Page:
In “Coal,” however, she names herself black, “because I come from the earth’s inside/ now take my word for jewel in the open light.” This is a celebration of blackness, a celebration that she maintains throughout her work. Her self-assertion continues despite the fact that she knows that strangers who do not want to see her blackness look through her, “cancelling me out/ like an unpleasant appointment.” Or they see her...
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Building Connections (Masterplots II: African American Literature, Revised Edition)
This knowledge leads Lorde to strong pleas for working together, for sisterhood. Her thesis is that the first step toward cooperation is complete honesty, hence her insistence on her blackness, on her lesbianism, on her feminism. Then she says that matters of color, sexual preference, and politics should not separate communities, especially communities that have been exploited. Nevertheless, there are enormous rifts between the groups whom Lorde addresses. She names the ways people of lighter skin look down on darker African Americans. Moreover, she notes that there is enormous pressure from within the black community against lesbians: Many African Americans view lesbianism as a form of racial suicide, and others, especially black men, see it as an attack on and insult to them. Lorde insists that it is neither. In a speech, she put her case emphatically and clearly: “When I say I am a Black Lesbian, I mean I am a woman whose primary focus of loving, physical as well as emotional, is directed to women. It does not mean I hate men.”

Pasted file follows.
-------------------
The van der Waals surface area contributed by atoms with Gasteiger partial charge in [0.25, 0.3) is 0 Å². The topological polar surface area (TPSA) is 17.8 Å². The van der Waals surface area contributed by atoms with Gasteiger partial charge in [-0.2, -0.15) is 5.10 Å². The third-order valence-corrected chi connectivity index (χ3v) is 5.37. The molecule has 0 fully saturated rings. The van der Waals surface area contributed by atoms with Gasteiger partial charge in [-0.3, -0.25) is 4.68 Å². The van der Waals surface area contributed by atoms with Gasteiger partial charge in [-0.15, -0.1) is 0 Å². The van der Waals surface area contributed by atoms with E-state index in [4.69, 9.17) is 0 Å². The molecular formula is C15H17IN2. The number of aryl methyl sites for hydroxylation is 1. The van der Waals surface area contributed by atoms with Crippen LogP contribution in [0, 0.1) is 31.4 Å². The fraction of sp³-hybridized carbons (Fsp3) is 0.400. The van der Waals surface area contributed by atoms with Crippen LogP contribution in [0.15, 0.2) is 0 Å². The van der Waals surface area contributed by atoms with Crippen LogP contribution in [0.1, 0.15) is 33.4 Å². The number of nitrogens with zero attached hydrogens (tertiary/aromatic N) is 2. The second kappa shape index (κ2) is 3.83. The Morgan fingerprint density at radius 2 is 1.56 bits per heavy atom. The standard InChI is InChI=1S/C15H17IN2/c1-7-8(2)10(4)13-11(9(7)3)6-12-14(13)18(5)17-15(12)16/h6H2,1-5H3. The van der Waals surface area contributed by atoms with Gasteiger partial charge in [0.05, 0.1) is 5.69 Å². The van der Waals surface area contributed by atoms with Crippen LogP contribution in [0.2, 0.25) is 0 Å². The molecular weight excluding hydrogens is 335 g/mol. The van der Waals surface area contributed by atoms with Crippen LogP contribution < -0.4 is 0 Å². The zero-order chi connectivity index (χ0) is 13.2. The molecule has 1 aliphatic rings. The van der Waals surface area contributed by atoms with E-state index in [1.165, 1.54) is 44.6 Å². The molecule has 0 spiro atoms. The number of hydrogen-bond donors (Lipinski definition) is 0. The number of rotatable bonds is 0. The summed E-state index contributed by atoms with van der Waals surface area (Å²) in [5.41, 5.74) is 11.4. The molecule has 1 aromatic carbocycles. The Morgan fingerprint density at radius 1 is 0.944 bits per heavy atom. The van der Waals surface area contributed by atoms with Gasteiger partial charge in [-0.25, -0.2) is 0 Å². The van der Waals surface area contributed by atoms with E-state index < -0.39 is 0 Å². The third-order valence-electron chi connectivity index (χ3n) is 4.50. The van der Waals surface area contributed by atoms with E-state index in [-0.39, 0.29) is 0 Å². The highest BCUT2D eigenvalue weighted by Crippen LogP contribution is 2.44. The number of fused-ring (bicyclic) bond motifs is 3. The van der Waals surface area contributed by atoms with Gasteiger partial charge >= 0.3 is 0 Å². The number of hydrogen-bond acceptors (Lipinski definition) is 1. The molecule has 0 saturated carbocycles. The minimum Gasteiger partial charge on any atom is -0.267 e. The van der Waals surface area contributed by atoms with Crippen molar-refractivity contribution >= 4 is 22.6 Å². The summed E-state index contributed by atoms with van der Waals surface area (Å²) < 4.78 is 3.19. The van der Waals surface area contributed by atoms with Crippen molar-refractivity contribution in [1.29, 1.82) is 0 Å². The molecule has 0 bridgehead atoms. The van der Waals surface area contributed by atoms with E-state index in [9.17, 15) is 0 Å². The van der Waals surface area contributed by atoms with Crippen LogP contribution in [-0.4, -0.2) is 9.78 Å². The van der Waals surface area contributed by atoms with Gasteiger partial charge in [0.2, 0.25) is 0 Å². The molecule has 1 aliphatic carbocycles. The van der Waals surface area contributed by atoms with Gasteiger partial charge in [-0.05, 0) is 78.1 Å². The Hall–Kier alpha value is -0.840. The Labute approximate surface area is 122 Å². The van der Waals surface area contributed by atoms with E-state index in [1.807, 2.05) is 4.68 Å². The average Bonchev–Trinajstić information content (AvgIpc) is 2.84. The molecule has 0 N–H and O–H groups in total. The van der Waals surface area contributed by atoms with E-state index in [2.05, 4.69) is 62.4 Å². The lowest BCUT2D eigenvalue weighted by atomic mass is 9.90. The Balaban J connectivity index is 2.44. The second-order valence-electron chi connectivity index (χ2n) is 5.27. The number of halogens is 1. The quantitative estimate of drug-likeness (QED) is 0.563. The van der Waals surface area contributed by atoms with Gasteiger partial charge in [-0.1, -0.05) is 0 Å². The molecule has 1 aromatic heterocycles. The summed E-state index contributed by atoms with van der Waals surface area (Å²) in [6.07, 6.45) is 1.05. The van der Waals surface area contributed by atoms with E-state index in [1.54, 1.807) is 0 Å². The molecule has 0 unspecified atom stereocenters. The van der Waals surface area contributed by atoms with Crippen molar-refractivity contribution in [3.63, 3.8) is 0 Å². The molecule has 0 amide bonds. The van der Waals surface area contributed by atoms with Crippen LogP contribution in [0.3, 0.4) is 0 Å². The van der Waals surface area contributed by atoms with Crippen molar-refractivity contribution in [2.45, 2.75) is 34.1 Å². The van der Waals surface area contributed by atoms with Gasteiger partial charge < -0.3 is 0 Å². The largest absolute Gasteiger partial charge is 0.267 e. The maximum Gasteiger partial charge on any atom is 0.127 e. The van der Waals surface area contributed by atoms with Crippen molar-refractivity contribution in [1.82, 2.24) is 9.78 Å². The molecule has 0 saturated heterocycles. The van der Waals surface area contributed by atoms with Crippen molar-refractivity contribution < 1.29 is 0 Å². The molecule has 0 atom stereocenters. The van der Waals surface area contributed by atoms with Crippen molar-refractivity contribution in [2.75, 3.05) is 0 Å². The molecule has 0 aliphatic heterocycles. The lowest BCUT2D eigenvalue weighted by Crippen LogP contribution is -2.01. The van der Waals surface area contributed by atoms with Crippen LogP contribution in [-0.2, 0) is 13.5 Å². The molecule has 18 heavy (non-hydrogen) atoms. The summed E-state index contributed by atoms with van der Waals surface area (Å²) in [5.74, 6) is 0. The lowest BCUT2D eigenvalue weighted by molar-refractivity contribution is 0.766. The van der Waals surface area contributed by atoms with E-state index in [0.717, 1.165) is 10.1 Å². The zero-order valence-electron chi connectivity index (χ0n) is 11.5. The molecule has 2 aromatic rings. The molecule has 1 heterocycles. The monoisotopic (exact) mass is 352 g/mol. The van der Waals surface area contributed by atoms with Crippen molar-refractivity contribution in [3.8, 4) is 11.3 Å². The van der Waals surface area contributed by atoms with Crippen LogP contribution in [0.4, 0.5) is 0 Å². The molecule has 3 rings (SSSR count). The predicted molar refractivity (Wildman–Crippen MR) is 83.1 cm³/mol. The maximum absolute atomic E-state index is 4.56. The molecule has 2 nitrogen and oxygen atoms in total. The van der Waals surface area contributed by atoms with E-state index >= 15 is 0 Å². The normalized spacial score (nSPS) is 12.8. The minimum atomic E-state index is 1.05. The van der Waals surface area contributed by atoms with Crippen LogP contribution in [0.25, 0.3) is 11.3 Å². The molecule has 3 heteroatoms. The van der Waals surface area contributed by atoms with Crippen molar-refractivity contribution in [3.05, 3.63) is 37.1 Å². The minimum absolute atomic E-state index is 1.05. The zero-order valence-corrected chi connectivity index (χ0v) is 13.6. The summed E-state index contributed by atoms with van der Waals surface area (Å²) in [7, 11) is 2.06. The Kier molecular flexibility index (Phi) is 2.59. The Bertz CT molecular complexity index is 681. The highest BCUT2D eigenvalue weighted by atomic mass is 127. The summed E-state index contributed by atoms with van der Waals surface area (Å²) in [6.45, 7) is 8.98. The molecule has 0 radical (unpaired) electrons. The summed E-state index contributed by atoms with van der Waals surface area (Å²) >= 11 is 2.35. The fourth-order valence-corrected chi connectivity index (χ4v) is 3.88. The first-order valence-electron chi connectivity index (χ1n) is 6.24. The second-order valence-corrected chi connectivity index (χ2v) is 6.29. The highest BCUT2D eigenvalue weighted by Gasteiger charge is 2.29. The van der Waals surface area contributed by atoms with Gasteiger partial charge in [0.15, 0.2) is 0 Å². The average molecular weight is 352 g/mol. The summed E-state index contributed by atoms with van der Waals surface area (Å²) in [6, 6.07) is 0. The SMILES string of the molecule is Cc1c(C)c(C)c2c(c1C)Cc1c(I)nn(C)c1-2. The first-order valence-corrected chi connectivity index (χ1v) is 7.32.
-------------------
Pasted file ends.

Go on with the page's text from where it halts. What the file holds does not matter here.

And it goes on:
Throughout her work, there is a major concern for children, a fact that has been little noted. The beginnings of this concern occur in her early collections and continue in Coal in “The Woman Thing,” in which she begins to develop a point of view that is vastly expanded and deepened in subsequent work. In this poem, she says, “All this day I have craved/ food for my child’s hunger/ Emptyhanded the hunters come shouting/ injustices drip from their mouths/ like stale snow melted in sunlight.” Her concern grows more intense and immediate in succeeding volumes. In particular, Lorde focuses on the case of a black ten-year-old named Clifford, who was shot by a white policeman; the policeman was declared not guilty in the subsequent trial. Two poems, “A Woman/Dirge for Wasted Children” and “Power,” concern this incident. The former poem ends “I am bent/ forever/ wiping up blood/ that should be/ you.” In the latter poem, which carries a powerful burden of anger, Lorde insists that the policeman after the shooting stood over the body saying “Die you little motherf*cker” and that he testified that “I didn’t notice the size or nothing else/ only the color.”